How to Dance an Irish Reel

Irish dancer

On St. Patrick's Day, everybody's Irish. But at a feis, a traditional Irish arts and culture festival, everybody's an Irish dancer. There's often a chance to join in the merriment by stepping out on the dance floor. And the music most likely to be playing for seasoned stepper and total beginner alike is a classic reel.

The Reel Deal

If you've yet to be tapped by Riverdance, you'll want to start with the simplest step-and-shuffle you can. It's always tempting, and definitely possible, to up your game once you've mastered moving to the lively music.

The reel is both Scottish and Irish -- a dance tune written in 4/4 time, or common meter. The music repeats in 8-beat segments. Downbeats are 1 and 3 in a reel; you get a feel for them as you listen to the music. Accent those downbeats when you're stepping. You can do the math or you can get out of your head and just move to the music. A sense of rhythm counts as much as fancy footwork when you're trying to keep up.

Here are a few -- very few -- moves to get you out on the floor and into the action. This is the simplest footwork you can attempt, but it looks impressive when you perform it at speed.

  1. Begin by walking forward heel - toe, heel - toe with alternating feet for four steps.
  2. Then, walk backward toe - heel, toe - heel --with alternating feet for four steps.
  3. Repeat forward (1) and back (2) again.
  4. Standing in one place starting with your right foot touch your heel out to the side and then tap the tip of your toe to the center. Do it again and then bring your foot down flat to the center with your feet opened out so toes are pointed to the side. Move slightly forward on each "down" for two steps on each side.
  5. Repeat step four. Add the finesse of touching the toe down just behind the heel of the supporting foot only on the backwards move.
  6. Stay with the beat and circle to the right using shuffle, shuffle, shuffle, shuffle, shuffle. (A shuffle is a familiar tap move. Pick up your heel as you move your foot back and brush forward using the toe to tap the floor, then back still using the toe. Switch feet. When you execute a shuffle, the taps are very fast and make a staccato sound.)
  7. Jump, landing flat on two feet.
  8. Keep circling round and shuffle, shuffle, shuffle, shuffle, shuffle.
  9. Jump, Jump. (Make those 2-footed jumps almost simultaneous, explosive and loud.)
  10. Repeat the two sets of shuffles taking you back to start.
  11. Immediately resume the first move: heel - toe, heel - foot down - and repeat the entire sequence but stop right after the final "Heel - Foot Down" (before starting the Shuffles) and bring the right foot flat down on the floor angled just in front of the left supporting foot to end the sequence.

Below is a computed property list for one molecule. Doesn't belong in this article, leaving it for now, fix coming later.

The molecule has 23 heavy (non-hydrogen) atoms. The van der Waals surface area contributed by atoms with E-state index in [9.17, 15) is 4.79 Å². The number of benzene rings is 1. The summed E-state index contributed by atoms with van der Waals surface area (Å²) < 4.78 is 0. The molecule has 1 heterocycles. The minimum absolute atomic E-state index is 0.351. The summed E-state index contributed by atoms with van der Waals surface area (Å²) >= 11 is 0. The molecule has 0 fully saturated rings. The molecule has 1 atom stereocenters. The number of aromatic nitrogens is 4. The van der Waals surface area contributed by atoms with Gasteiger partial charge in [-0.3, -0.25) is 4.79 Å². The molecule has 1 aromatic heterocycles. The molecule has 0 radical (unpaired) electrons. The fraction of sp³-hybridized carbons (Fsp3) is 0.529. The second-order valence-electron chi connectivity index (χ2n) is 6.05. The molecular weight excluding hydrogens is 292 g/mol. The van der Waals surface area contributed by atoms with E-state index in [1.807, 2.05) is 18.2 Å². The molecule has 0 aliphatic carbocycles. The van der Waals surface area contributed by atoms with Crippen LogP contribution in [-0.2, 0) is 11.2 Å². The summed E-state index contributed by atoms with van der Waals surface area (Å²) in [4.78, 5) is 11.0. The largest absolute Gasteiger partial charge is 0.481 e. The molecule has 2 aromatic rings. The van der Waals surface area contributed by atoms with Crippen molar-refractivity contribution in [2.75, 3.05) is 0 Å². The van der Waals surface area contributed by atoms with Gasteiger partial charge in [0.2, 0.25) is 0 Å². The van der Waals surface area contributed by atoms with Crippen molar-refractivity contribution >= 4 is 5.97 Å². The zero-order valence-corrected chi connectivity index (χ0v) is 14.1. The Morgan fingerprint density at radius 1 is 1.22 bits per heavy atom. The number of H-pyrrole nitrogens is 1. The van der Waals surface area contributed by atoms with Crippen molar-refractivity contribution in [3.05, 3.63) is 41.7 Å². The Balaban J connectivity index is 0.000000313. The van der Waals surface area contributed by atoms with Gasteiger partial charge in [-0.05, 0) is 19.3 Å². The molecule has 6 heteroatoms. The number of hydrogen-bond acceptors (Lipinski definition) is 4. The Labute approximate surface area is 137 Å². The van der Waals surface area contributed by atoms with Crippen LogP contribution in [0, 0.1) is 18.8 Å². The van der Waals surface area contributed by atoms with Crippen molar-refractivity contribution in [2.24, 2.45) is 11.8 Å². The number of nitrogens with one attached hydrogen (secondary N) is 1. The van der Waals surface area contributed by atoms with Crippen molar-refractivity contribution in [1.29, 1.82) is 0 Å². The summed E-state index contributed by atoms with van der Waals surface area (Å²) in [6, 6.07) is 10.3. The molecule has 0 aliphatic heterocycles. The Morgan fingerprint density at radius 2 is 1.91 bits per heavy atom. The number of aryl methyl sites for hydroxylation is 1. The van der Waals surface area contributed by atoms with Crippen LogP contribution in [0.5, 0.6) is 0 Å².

You don't have to worry about hands and arms while you're pounding out the beat. Your arms stay straight at your sides or, if you really need something to do with them, you could rest your hands lightly on your hips.*

Here's what it looks like with music.


There are a number of different dance steps employed in the reel, and you can master a few of them such as pointing feet and tapping the knee with the toe, a showy move performed in soft shoe (see video below). Reels are historically danced in soft shoe, but conventions have loosened over the years and those rules now mainly govern competitions.


Hop-steps, changing feet from back to front and back, are even simpler. Riverdance offered the following brief video to absolute beginners who wanted to join a massive Riverdance Gathering in Dublin, a way to keep everybody moving to the music, whether or not they could count.

The reel is a traveling dance. The dancers complete a figure as they move, often choreographed in a circle onstage, but planned for a long line through the streets for the Gathering. Add this neat step to your other reel moves and you've got the start of a repertoire that could take you through a geometric pattern from start to finish.

For inspiration, here's a complete Riverdance reel to take your breath away. This level of Irish dance is a major athletic feat, but its sheer fabulousness could motivate you to master your beginner moves and join the dance. Look closely and you'll recognize a few of the steps.

The Music That Makes You Dance

The reel, not as fast and frantic as that other staple of Irish gatherings, the jig, is an irresistible foot-tapper. Musical instruments you'll hear at traditional and informal performances are the fiddle, the Irish flute, the uilleann pipes, the tin whistle or penny whistle, the bodhran or frame drum, and the Celtic harp. The reels themselves have wonderful names like Cooley's Reel -- Put the Cake in the Dresser and Toss the Feathers.

Emissary From the Isles

Reel music is not only common in Ireland, but also in Scotland. Historically, the music came to America and Canada through immigrants from the British Isles. The distinctive sound is featured in parts of Atlantic Canada and Québec, but you can find it in any North American community with an immigrant Irish or descended-from-Irish population. Dance classes for children and adults offer lessons in reel, jig, hornpipe, and slip jog. You'll learn the basics, get some help finding proper Irish dance shoes, have the chance to perform at feis, and develop a new appreciation for the lively art of an irrepressible culture, or for your own Irish heritage.

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How to Dance an Irish Reel